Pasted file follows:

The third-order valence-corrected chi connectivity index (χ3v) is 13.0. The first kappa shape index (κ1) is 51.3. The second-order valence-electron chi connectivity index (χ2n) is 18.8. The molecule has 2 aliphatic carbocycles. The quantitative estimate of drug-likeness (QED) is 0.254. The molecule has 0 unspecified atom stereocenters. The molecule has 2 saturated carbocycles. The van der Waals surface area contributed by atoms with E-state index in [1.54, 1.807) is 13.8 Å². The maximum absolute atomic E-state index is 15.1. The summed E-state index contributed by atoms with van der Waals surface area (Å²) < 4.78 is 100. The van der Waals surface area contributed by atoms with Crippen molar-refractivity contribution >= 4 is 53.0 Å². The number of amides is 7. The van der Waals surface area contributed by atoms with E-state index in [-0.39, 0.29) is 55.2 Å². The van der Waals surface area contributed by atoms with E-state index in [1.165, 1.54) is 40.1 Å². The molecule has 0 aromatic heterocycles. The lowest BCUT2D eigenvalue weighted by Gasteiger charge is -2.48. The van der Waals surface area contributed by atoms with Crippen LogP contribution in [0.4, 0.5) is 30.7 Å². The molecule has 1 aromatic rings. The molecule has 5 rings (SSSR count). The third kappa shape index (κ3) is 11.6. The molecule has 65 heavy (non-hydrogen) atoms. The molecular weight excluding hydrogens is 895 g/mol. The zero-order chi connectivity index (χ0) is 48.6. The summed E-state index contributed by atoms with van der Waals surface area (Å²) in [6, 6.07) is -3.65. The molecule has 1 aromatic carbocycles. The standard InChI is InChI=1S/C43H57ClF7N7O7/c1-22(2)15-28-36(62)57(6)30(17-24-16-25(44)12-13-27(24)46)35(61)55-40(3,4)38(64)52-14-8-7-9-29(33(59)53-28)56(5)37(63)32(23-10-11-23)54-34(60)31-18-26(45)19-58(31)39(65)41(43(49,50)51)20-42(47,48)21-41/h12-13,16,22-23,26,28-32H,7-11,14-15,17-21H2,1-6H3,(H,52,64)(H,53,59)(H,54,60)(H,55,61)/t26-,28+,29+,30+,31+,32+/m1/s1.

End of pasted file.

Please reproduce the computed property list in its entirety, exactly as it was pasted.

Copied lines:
The third-order valence-corrected chi connectivity index (χ3v) is 13.0. The first kappa shape index (κ1) is 51.3. The second-order valence-electron chi connectivity index (χ2n) is 18.8. The molecule has 2 aliphatic carbocycles. The quantitative estimate of drug-likeness (QED) is 0.254. The molecule has 0 unspecified atom stereocenters. The molecule has 2 saturated carbocycles. The van der Waals surface area contributed by atoms with E-state index in [1.54, 1.807) is 13.8 Å². The maximum absolute atomic E-state index is 15.1. The summed E-state index contributed by atoms with van der Waals surface area (Å²) < 4.78 is 100. The van der Waals surface area contributed by atoms with Crippen molar-refractivity contribution >= 4 is 53.0 Å². The number of amides is 7. The van der Waals surface area contributed by atoms with E-state index in [-0.39, 0.29) is 55.2 Å². The van der Waals surface area contributed by atoms with E-state index in [1.165, 1.54) is 40.1 Å². The molecule has 0 aromatic heterocycles. The lowest BCUT2D eigenvalue weighted by Gasteiger charge is -2.48. The van der Waals surface area contributed by atoms with Crippen LogP contribution in [0.4, 0.5) is 30.7 Å². The molecule has 1 aromatic rings. The molecule has 5 rings (SSSR count). The third kappa shape index (κ3) is 11.6. The molecule has 65 heavy (non-hydrogen) atoms. The molecular weight excluding hydrogens is 895 g/mol. The zero-order chi connectivity index (χ0) is 48.6. The summed E-state index contributed by atoms with van der Waals surface area (Å²) in [6, 6.07) is -3.65. The molecule has 1 aromatic carbocycles. The standard InChI is InChI=1S/C43H57ClF7N7O7/c1-22(2)15-28-36(62)57(6)30(17-24-16-25(44)12-13-27(24)46)35(61)55-40(3,4)38(64)52-14-8-7-9-29(33(59)53-28)56(5)37(63)32(23-10-11-23)54-34(60)31-18-26(45)19-58(31)39(65)41(43(49,50)51)20-42(47,48)21-41/h12-13,16,22-23,26,28-32H,7-11,14-15,17-21H2,1-6H3,(H,52,64)(H,53,59)(H,54,60)(H,55,61)/t26-,28+,29+,30+,31+,32+/m1/s1.